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Proc Natl Acad Sci U S A. 2019 May 28;116(22):10874-10882. doi: 10.1073/pnas.1817999116. Epub 2019 May 13.

Rates of niche and phenotype evolution lag behind diversification in a temperate radiation.

Author information

1
Florida Museum of Natural History, Gainesville, FL 32611.
2
Department of Biology, University of Florida, Gainesville, FL 32611.
3
Department of Systematic and Evolutionary Botany, University of Zurich, 8008 Zurich, Switzerland.
4
Department of Ecology and Evolutionary Biology, University of Kansas, Lawrence, KS 66045.
5
Genetics Institute, University of Florida, Gainesville, FL 32610.
6
Biodiversity Institute, University of Florida, Gainesville, FL 32603.
7
Department of Biology, University of Nevada, Reno, NV 89557.
8
Florida Museum of Natural History, Gainesville, FL 32611; dsoltis@ufl.edu robgur@gmail.com.

Abstract

Environmental change can create opportunities for increased rates of lineage diversification, but continued species accumulation has been hypothesized to lead to slowdowns via competitive exclusion and niche partitioning. Such density-dependent models imply tight linkages between diversification and trait evolution, but there are plausible alternative models. Little is known about the association between diversification and key ecological and phenotypic traits at broad phylogenetic and spatial scales. Do trait evolutionary rates coincide with rates of diversification, are there lags among these rates, or is diversification niche-neutral? To address these questions, we combine a deeply sampled phylogeny for a major flowering plant clade-Saxifragales-with phenotype and niche data to examine temporal patterns of evolutionary rates. The considerable phenotypic and habitat diversity of Saxifragales is greatest in temperate biomes. Global expansion of these habitats since the mid-Miocene provided ecological opportunities that, with density-dependent adaptive radiation, should result in simultaneous rate increases for diversification, niche, and phenotype, followed by decreases with habitat saturation. Instead, we find that these rates have significantly different timings, with increases in diversification occurring at the mid-Miocene Climatic Optimum (∼15 Mya), followed by increases in niche and phenotypic evolutionary rates by ∼5 Mya; all rates increase exponentially to the present. We attribute this surprising lack of temporal coincidence to initial niche-neutral diversification followed by ecological and phenotypic divergence coincident with more extreme cold and dry habitats that proliferated into the Pleistocene. A lack of density-dependence contrasts with investigations of other cosmopolitan lineages, suggesting alternative patterns may be common in the diversification of temperate lineages.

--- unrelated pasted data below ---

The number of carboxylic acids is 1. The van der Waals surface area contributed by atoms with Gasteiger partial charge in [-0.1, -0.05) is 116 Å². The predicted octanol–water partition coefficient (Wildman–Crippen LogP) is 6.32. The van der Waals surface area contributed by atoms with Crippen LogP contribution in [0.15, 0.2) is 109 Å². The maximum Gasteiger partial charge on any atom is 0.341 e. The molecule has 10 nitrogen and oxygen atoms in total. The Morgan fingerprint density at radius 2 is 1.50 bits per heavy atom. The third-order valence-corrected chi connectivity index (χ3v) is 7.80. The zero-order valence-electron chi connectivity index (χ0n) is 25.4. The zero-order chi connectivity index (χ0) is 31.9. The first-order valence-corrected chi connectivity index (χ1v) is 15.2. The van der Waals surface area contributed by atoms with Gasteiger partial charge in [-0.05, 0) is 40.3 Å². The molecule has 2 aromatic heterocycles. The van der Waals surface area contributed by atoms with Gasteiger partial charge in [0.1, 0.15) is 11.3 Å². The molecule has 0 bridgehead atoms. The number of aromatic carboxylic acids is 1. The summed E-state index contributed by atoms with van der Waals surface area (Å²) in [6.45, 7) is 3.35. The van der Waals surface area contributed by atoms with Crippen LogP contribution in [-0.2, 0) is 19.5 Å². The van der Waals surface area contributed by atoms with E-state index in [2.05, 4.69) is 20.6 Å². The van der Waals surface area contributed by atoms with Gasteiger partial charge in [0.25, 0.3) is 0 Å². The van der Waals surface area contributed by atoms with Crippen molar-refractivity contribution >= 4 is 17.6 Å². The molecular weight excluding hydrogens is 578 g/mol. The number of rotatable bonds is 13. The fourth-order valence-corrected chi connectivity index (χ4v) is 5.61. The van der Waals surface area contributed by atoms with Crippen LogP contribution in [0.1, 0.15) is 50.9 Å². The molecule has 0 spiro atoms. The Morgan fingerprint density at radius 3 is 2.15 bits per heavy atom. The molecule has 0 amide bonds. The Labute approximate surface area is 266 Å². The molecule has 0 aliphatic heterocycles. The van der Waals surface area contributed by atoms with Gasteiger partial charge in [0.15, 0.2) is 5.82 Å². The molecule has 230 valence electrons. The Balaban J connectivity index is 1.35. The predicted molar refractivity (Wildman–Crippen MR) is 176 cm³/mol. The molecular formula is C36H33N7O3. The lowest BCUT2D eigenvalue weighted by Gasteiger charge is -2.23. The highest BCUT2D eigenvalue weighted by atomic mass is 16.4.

KEYWORDS:

angiosperms; diversification; niche; phenotype; radiation

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